Nude WomanArtist(s)Herbert BoecklObject Creation Datecirca 1925Medium & Supportcharcoal on paperDimensions
29 15/16 in. x 22 in. ( 76.1 cm x 55.9 cm )Credit LineGift of the Ernst Pulgram and Frances McSparran CollectionLabel copy
Charcoal on paper
Gift of the Ernst Pulgram and Frances McSparran Collection, 2007/2.122
Figure study was a universally important practice in academic circles and remained central to the development of Expressionist formal style. As the foremost symbol of the human condition, the human figure became the central motif in Expressionist imagery. Some Expressionists consciously aimed to “reinvent” the nude in contrast to academic art practice, while other practitioners used traditional figure studies as the foundation for their highly personal and abstracted styles.
Herbert Boeckl was a self-taught painter who had originally trained as an architect under Alfred Loos. He met both Egon Schiele and Oskar Kokoschka just prior to the outbreak of World War I, and in 1939 he became a professor at the Academy of Visual Arts in Vienna. For nearly thirty years (1939–1966) Boeckl directed the Academy’s Abendakt, or evening nude drawing classes, where he encouraged generations of Austrian artists to discover their own individual styles through traditional practices.Subject matter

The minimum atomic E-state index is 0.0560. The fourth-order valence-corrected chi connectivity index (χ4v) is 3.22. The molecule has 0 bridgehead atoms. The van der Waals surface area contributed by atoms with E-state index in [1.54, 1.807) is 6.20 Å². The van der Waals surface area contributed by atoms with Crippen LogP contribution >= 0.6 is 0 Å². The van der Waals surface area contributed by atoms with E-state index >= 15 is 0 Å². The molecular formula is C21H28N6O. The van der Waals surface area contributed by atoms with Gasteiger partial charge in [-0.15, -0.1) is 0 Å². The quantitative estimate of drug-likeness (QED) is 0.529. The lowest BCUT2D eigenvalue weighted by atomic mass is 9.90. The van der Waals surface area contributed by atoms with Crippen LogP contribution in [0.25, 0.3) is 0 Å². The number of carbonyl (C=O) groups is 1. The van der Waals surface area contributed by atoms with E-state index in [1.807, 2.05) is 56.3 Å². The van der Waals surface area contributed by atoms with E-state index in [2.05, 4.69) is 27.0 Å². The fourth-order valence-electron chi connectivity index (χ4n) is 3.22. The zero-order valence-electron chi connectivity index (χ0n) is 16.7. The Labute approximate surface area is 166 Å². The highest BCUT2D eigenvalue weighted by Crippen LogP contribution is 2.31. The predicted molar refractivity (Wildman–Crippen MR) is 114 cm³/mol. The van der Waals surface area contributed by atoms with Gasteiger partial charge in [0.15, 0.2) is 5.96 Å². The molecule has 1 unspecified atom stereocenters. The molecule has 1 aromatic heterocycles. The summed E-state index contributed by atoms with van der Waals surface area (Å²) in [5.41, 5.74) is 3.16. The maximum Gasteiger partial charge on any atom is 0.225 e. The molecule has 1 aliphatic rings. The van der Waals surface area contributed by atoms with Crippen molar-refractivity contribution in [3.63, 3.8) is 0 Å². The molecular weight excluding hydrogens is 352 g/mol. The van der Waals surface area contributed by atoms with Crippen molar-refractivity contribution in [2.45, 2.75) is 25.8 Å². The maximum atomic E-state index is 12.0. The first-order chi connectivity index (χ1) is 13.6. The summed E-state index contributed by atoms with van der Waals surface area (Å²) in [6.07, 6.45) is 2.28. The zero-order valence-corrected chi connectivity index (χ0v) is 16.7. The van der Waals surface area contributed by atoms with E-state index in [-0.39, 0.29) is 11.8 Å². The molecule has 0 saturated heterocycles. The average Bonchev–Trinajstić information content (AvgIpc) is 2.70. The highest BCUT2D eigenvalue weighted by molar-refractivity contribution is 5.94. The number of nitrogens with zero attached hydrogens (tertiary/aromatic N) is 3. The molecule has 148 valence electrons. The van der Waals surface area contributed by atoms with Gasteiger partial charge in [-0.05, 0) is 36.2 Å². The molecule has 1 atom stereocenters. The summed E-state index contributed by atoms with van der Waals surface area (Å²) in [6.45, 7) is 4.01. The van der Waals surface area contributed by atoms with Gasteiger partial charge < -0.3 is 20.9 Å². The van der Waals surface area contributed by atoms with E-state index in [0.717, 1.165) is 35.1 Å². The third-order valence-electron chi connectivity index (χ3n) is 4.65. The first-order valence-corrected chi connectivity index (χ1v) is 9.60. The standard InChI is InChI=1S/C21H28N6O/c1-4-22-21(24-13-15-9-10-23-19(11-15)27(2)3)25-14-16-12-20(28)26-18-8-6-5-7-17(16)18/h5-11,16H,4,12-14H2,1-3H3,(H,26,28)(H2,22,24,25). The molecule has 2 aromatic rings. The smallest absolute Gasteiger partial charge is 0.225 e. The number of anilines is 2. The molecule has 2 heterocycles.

Sitting female nude in mere suggestion of a room.Physical Description
Sitting frontal female nude turned 1/2 to right profile, hands on lap. Rough marks for face and head angles. Rough linear shading for background, seat, and floor.Primary Object Classification Drawing Primary Object TypestudyCollection AreaModern and ContemporaryRights
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